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Family Pathways Contributing to Destructive Interparental Conflict From Infancy to Preschool Age: Investigating the Role of Child Temperament
Research clearly demonstrates that more conflictual interparental relationship dynamics create a family context contributing to child emotional insecurity and psychopathology. However, significantly less research has examined familial factors that contribute to maladaptive conflict patterns between parents. Scholars have alluded to the disruptive impacts of parenting a child with certain temperamental characteristics (e.g., a tendency toward frequent and intense displays of negative emotion). Yet, there is a lack of empirical research examining if and how child temperament contributes to later interparental conflict. The overarching goal of the present study was to test an integrated conceptual model examining the impact of infant negative emotionality on interparental conflict, occurring when the child is preschool-age, through coparenting and parent-child relationship dynamics. Importantly, parental protective factors (i.e., parental self-compassion and interparental secure base) were also examined as regulatory resources that buffer this maladaptive cascade. Study aims were pursued in an established sample of 150 families (mother, father, and child) who completed observational paradigms, semi-structured interviews, and self-report questionnaires during pregnancy and when the target child turned 1, 2, and 3.5 years of age. Findings suggest that higher infant negative emotionality predicts worse interparental conflict management when children are preschool age by undermining coparenting quality, reported by mothers, during toddlerhood, though only under certain conditions. Specifically, this cascade was only present when paternal self-compassion and interparental secure base, measured during pregnancy, were relatively low. When these prenatal resources were relatively high, this appeared to create a context for family flourishing such that greater infant negative emotionality actually promoted higher quality coparenting and, subsequently, better interparental conflict management. Interestingly, parent-child relationship dynamics did not emerge as a meaningful link between infant negative emotionality and interparental conflict under any conditions. These findings point to the importance of intervention and prevention efforts for parents, specifically targeting parental self-compassion and interparental secure base during pregnancy, which helps parents engage in healthier family dynamics while parenting a child who is more reactive and prone to expressing negative emotions.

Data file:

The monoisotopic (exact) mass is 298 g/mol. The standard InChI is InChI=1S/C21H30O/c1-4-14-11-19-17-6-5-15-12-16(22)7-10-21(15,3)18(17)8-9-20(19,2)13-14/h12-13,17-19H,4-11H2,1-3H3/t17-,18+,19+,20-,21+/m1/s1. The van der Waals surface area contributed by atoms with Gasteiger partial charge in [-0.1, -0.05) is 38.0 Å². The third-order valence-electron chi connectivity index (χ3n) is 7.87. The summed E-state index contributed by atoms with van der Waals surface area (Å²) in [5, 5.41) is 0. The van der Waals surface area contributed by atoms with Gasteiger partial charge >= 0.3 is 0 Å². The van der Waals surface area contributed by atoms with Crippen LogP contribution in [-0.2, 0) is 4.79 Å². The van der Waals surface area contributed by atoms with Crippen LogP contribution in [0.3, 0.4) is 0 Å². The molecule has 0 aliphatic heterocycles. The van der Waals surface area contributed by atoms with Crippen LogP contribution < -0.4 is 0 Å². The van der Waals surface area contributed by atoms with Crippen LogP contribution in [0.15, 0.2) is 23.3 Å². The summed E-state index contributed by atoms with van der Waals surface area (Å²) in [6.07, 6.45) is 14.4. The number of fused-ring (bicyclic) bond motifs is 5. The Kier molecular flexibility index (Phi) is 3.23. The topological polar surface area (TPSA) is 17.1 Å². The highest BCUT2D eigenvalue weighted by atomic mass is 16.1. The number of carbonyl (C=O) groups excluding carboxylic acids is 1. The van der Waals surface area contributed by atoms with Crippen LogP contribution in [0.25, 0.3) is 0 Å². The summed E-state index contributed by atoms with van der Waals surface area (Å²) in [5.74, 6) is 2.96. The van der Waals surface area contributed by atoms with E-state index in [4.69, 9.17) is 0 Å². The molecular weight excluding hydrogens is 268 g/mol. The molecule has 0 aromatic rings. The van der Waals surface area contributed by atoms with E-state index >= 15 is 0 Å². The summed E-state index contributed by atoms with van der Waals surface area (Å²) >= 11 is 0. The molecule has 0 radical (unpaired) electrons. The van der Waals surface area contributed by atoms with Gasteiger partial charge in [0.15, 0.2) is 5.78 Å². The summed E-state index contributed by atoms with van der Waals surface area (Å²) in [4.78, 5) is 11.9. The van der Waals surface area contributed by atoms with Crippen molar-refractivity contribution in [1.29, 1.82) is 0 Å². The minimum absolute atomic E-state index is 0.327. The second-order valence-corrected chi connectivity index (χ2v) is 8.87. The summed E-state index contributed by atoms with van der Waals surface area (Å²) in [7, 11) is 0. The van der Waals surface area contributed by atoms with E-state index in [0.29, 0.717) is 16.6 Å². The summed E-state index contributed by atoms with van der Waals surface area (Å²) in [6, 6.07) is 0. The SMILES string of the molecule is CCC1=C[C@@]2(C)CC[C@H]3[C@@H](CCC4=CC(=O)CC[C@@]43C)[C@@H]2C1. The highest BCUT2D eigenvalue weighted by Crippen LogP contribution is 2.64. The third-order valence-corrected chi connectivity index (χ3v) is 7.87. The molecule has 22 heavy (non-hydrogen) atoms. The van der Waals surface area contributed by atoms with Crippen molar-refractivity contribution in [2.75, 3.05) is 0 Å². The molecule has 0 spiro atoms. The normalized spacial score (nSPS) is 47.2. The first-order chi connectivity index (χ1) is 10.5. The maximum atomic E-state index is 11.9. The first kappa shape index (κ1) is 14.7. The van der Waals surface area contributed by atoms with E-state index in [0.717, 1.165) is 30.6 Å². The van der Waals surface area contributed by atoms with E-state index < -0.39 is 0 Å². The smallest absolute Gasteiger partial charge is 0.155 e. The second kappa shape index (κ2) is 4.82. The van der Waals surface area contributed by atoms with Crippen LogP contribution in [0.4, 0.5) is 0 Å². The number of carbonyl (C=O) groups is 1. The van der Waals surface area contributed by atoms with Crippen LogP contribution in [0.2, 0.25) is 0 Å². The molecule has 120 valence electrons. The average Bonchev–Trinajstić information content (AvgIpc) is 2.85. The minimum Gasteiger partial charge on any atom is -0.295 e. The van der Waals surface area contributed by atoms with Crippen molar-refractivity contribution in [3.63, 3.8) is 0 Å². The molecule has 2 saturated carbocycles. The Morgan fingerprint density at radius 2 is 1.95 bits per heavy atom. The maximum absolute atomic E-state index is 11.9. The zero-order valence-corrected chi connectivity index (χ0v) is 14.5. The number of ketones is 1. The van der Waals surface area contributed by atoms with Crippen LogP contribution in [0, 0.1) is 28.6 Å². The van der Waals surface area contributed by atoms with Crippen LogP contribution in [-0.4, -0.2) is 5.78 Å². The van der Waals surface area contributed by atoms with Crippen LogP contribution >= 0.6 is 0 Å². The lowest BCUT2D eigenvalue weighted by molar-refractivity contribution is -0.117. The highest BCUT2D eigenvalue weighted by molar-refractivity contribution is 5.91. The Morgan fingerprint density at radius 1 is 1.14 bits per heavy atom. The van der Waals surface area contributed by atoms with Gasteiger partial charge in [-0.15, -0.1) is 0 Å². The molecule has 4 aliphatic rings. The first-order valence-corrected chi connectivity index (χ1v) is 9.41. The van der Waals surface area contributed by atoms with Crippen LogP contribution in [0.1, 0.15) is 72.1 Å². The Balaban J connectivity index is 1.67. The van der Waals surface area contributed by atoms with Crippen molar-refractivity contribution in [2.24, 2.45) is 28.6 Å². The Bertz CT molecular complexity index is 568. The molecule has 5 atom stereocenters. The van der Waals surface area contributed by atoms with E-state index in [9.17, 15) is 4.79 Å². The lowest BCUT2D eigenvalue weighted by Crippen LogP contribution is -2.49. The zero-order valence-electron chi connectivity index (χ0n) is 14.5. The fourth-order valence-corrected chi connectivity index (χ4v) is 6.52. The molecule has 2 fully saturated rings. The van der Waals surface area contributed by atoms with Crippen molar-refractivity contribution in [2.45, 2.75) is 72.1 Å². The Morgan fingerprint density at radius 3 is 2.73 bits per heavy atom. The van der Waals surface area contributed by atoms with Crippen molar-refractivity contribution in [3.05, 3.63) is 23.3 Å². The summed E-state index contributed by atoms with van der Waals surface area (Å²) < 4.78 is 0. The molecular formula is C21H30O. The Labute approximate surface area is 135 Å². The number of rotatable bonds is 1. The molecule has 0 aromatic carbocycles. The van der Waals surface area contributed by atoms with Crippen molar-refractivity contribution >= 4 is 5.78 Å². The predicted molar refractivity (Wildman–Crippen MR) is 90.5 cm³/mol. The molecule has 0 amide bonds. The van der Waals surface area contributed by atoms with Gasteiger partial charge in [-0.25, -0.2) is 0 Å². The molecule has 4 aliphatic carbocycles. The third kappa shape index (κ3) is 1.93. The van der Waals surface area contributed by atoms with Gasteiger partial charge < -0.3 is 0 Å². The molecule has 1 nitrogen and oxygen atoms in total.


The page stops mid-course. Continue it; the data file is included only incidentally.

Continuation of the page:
Psychology|Developmental psychology|Individual & family studies
Calkins, Frances C, "Family Pathways Contributing to Destructive Interparental Conflict From Infancy to Preschool Age: Investigating the Role of Child Temperament" (2023). ETD collection for University of Nebraska - Lincoln. AAI30640092.